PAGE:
Using a small DNA sample, ViaGen Pets can clone your furry friend to help ease the loss of your loved one
Pets are one of the greatest sources of joy in the world. Whether you grow up with one or bring one into your world later on in life, the bond between you and your pet is one of deep affection and happiness. Of course, this can mean that, when your cat or dog passes away, the hole that this bereavement leaves in your life can be immeasurable.
Yet while saying goodbye to your furry friend is sadly inevitable, ViaGen Pets is aiming to make that loss somewhat more bearable. “We started cloning dogs and cats in 2015,” explains Marketing Manager Lauren Aston. “Cloning really became known a little over 20 years ago with Dolly the sheep in 1996. The company at that time acquired the exclusive rights to the patent portfolio for the technology used to produce Dolly, and over those 20-plus years we’ve really perfected the technology to where we are today – where it’s more efficient and proven to work more consistently.”
ViaGen Pets and Equine is based in Cedar Park, Texas, where it started cloning horses in 2003, and also offers genetic preservation services. The company now guarantees a genetic twin of your pet that starts by taking a skin sample. Although the technical process is far from simple, the steps are actually surprisingly straightforward.
“We send the client or their veterinarian a kit that contains everything needed to take a DNA sample,” explains Lauren. “Once the samples are sent to us, we culture them over several weeks in our cell culture lab to turn them into millions of cells – and each of those cells contains 100 per cent the DNA of that original pet. The cells can then be frozen – we have clients who had their pet’s cells froze over 20 years ago and have recently cloned cats, dogs and horses successfully with those cell lines.”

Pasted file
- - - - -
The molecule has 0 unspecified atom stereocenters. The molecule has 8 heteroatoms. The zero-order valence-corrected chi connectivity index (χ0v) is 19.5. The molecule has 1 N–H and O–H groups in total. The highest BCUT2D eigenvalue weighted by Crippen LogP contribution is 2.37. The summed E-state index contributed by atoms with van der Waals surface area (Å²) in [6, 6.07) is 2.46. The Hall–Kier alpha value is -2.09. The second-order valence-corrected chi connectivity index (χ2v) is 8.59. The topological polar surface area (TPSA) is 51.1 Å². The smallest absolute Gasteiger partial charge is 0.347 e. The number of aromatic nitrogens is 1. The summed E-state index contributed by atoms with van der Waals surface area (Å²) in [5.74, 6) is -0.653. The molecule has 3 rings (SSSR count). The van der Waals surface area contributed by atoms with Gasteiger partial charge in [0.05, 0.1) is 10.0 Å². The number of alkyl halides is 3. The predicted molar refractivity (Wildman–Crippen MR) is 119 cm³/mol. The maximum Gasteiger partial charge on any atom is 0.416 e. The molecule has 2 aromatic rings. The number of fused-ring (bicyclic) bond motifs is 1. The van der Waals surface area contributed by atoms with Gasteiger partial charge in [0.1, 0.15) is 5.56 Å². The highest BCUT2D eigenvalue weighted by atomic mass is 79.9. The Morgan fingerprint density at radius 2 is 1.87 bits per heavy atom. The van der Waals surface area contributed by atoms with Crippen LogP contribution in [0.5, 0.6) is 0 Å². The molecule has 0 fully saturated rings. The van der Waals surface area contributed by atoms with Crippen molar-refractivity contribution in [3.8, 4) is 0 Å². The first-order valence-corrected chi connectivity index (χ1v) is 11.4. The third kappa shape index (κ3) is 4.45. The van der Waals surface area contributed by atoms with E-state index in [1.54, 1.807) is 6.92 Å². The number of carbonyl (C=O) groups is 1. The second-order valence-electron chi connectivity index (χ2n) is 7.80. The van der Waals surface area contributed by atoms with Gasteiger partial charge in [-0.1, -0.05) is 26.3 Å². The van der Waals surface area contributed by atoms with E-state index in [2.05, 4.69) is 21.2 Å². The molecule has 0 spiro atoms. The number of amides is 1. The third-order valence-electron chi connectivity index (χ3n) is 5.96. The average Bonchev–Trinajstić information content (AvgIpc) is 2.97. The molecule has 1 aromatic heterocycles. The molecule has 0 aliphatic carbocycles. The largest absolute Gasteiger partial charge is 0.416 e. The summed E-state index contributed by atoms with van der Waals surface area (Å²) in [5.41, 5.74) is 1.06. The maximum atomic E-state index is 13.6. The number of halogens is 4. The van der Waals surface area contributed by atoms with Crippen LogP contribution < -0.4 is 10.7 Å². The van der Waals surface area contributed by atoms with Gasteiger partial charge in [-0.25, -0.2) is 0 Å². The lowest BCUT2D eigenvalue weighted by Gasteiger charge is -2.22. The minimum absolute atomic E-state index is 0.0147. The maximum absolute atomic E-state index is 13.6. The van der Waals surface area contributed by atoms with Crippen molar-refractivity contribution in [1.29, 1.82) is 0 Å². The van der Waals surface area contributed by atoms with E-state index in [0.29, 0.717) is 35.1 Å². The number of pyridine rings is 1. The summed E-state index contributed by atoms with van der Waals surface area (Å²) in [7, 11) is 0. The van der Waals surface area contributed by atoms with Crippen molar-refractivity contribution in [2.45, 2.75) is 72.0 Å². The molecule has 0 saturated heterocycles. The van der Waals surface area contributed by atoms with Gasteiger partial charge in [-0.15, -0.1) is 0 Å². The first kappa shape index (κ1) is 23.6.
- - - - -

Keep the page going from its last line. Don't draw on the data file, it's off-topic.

The actual cloning process, Lauren explains, is similar to IVF in humans – where you need a surrogate mother that will carry the cloned puppy, kitten or foal to term. “We have our own surrogate horses, dogs and cats,” she says, “so when somebody decides to clone, we take an egg from the same species, extract the DNA from that egg, and we implant one of the cells created during the cell-culture process into the egg, and through our proprietary technology, that begins to form an embryo, which is then transferred into a surrogate for a normal healthy gestation.”
Lauren is keen to point out, however, that while the clone will be genetically identical, that doesn’t necessarily mean it’ll look exactly the same as the pet with which it shares its DNA. “The client is getting a genetic twin,” she explains, “but let’s say you have an all-white cat with a black spot on the forehead – chances are that spot may shift slightly. As far as personality goes, many of our clients tell us how similar the personalities are to the original, as well as their preferences when it comes to playing, toys, snuggling and whatnot.
“So while you’re not getting the exact same pet with the exact same personality and experiences, a large percentage of our clients tell us that they’re very, very similar,” she concludes, “Given that all of us in the company are pet lovers and pet owners, I can’t tell you how much we enjoy hearing how the services we’re providing offer so much hope and joy to people.”